Take the new blue or white lacquer dials of the Jubilee Collection, for example. The special paintwork of the cadrans laqués (lacquered dials) is comparable with a high-quality piano lacquer, and designed to look “like the enamel dials of the early 1900s”, says Volpers. After being stamped and embossed, the brass blanks for the dials are coated with up to 12 layers of lacquer and flat-polished in a long and complex process. They are then varnished with a brush; the high-gloss varnish gives the dials an elegant sheen. If the dial has recessed features such as a date window or subdials, these are also lacquered at the sides in another ­machining step. The final coat of lacquer is then manually polished by hand.

Why not just employ the art of enamelling rather than simulate a similar look? “Because the process [of enamelling] is not so modern anymore,” says Volpers. “Of course, there are companies that do enamel dials for watches, but the art of enamelling is not so industrialised today. And we wanted to showcase the spirit of engineering and industrialisation that IWC is known for, but with the look of the past,” he explains.

According to Volpers, another big challenge in delivering the Jubilee Collection was working with different suppliers to produce these dials. Company protocol calls for IWC to work with four dial suppliers “for security reasons” — two suppliers work on each model reference so that there is always a backup in case something goes wrong and one supplier is unable to deliver for some reason.

“How do you get the suppliers to work together in an industry that is known for secrecy and rare collaboration?” Volpers asks rhetorically. “We had to get them to deliver the same white and blue [tones], so it’s really tricky to get them to work together. But we managed perfectly and it came out very well,” he says.

As head of product management (technical), Volpers works closely with the creative director and design team. He does not create the designs himself, but is involved in the creative process right from the start.

“For every launch, we have a kick-off where we analyse the sales, analyse the benchmark and position the collection where we see fit. These are the guidelines we usually follow. Then, we go to the design team and communicate the requirements — the complications, chronographs, materials and so on. The creative process is very interactive,” Volpers explains.

On average, 25 to 35 designs are created for each watch, and even up to 80 drawings for more complicated ones. “Paper is really patient,” he jests.

Three different prototypes are then made before the watch goes into production: the 3D print, functional prototype and final prototype.

“First, we do a 3D print to test the ergonomics, and then a technical prototype is made of the real material to get a sense of the weight and how the dial shines against the case material,” shares Volpers. “And we check if everything looks proportional: Do the pushers look symmetrical? Is the crown too big or too small? You can’t see this on paper. In 3D, you may see that it works, but in real life, with the real material, it may not. Then, you make more changes. It’s a combination of both science and gut feel.”

These processes and collaborations between the different production departments will get significantly smoother once IWC completes its big move to its new manufacture in Merishausen this June.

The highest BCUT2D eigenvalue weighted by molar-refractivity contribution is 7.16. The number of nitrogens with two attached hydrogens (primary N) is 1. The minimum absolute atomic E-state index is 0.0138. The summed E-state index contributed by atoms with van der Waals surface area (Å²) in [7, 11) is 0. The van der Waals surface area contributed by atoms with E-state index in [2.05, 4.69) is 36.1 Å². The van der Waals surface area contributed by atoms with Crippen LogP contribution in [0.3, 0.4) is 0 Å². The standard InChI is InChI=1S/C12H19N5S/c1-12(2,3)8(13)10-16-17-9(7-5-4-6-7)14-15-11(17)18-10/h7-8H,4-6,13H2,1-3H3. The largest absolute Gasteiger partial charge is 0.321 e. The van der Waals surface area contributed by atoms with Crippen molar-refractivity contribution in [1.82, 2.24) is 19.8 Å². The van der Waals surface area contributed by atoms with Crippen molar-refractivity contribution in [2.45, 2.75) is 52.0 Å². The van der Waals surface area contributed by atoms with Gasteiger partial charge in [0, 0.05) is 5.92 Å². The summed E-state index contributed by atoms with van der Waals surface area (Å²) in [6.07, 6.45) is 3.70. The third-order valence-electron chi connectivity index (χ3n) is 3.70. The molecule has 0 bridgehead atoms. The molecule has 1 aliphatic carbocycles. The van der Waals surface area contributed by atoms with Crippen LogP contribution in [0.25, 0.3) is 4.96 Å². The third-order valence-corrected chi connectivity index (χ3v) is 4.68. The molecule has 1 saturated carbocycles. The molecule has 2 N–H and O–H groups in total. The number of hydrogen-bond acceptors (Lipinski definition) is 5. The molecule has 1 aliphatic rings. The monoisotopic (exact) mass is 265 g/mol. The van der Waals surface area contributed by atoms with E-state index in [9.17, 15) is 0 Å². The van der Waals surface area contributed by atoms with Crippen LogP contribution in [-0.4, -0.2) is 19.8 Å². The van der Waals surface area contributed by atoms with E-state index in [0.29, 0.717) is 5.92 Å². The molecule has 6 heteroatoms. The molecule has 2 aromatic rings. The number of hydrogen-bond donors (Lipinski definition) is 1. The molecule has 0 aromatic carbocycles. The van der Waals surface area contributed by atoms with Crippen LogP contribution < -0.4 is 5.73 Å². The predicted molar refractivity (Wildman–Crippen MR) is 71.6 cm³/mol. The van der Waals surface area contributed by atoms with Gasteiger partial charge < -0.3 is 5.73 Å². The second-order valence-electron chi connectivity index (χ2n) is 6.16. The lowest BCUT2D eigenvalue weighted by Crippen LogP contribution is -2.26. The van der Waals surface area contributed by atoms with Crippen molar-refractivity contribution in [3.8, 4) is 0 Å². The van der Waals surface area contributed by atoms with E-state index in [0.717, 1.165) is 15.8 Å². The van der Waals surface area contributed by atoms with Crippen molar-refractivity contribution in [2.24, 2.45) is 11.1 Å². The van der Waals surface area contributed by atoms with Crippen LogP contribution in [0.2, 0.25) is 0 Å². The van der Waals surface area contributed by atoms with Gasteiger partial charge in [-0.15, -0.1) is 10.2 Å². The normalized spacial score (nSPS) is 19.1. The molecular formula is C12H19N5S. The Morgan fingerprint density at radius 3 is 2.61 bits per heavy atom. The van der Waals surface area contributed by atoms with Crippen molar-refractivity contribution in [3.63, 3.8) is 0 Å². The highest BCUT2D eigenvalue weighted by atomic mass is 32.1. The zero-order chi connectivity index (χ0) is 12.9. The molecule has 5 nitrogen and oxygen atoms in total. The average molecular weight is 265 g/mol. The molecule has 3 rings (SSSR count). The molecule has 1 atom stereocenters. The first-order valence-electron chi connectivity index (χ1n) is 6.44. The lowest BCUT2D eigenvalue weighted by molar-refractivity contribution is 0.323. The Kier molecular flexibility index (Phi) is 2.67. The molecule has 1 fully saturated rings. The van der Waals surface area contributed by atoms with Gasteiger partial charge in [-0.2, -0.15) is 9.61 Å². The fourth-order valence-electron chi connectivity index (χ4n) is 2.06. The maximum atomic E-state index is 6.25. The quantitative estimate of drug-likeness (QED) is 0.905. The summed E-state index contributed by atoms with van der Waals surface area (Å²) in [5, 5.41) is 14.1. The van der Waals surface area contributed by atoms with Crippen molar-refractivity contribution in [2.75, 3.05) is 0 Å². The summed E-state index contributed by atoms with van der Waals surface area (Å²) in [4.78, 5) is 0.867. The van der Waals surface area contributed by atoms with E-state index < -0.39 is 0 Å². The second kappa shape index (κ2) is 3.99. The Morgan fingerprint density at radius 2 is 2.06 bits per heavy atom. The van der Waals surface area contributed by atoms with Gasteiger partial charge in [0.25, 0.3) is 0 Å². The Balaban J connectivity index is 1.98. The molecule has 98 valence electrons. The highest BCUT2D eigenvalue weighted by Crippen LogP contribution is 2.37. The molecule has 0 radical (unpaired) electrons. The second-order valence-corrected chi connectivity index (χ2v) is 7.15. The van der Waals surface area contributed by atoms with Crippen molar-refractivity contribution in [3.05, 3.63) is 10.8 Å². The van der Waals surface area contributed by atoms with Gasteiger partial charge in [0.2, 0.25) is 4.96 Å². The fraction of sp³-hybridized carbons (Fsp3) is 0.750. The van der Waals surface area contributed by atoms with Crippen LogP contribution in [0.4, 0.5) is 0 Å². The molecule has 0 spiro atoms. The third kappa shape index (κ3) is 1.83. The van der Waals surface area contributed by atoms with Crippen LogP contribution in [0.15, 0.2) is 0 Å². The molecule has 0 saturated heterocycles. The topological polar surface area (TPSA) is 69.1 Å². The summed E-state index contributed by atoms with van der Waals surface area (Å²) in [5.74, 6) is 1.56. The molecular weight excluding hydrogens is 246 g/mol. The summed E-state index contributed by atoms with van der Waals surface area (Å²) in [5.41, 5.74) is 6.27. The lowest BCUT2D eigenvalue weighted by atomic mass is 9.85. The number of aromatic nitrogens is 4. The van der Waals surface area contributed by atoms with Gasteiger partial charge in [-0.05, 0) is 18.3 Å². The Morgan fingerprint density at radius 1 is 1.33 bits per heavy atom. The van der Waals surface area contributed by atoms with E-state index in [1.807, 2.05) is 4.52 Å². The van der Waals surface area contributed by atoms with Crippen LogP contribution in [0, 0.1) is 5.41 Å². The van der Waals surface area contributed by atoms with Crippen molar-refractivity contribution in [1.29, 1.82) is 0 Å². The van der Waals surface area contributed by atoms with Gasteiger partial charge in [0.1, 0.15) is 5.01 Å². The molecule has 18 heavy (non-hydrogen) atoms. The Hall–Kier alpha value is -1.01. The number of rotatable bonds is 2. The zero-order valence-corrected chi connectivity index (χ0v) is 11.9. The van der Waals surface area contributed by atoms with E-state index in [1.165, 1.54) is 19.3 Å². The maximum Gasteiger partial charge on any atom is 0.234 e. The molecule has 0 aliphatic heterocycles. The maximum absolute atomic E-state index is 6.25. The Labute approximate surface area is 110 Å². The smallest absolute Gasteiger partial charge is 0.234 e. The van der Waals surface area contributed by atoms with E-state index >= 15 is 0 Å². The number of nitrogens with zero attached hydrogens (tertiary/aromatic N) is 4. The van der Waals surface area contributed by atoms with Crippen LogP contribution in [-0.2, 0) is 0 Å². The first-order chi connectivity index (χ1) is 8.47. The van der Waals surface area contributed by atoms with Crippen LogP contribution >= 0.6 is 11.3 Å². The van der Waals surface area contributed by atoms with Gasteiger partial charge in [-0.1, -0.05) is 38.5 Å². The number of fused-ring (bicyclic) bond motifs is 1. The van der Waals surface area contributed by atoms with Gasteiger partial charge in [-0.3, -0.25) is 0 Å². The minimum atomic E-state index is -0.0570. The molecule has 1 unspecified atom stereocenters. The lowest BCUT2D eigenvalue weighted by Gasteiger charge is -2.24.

The new 13,500 sq m space is said to be the biggest investment in the history of IWC, and will bring together production areas that were previously spread across different locations, thereby optimising production process workflow while making room for increased capacity and future growth.

The production departments for cases and parts for movements gradually began relocating from Neuhausen to the new facility in October 2017, and the department that assembles the IWC-manufactured calibres moved from Baumgartenstrasse to the new premises in January this year. Once completed, the Merishausen site will provide workspace for about 400 skilled employees. The official opening ceremony is scheduled for June, along with an open house day for the people of Schaffhausen.

“Besides the benefits of cost reduction, the new manufacture reduces lead time, which allows us to be more agile in reacting to market needs,” says Volpers.

Blue is the new black

Blue dials have come to be synonymous with IWC, with the brand producing 120 watch references with blue dials since 1967. And the trend appears to have caught on industry-wide of late.

“Blue is the new black,” announces Volpers. “Yes, we have a history of developing blue dials and there are many brands riding this blue wave now. Blue is a really nice colour for a watch, very contemporary. It matches perfectly with a suit, jeans, blue tie; it goes very well with many colours.”

Sporting a navy blue suit himself, he wears the IWC Tribute to Pallweber that I have been ogling throughout the interview. His favourite, though, is the Pilot. “I’m a Pilot guy. For me, it’s the Big Pilot’s Watch Annual Calendar Edition ‘150 Years’.”

The 44-year-old was born to a Colombian mother and Swiss father in Bogota, Colombia, and “exported” to Mexico when he was three months old. He grew up in Mexico City and later lived in Venezuela for four years. He spent the next 22 years in Switzerland, where he completed his tertiary education.

Prior to his current role, Volpers was head of supply chain management (movement parts) at IWC for five years. The Swiss national speaks German, English, French and Spanish, and has somehow managed to retain the Colombian accent because throughout the interview, all I can think about is how he sounds like he could be Sofia Vergara’s cousin.

Volpers, an avid diver who is also into motorbiking, clearly embodies the adventurous and pioneering spirit IWC is known for. His inner geek emerges when he gets all technical about watches and goes into the minutiae with such passion.

It’s charming, I say. He laughs and replies, “Yes, I love my job!”


Jamie Nonis is a lifestyle journalist with an appreciation for all things beautiful

This article appeared in Issue 833 (June 4) of The Edge Singapore.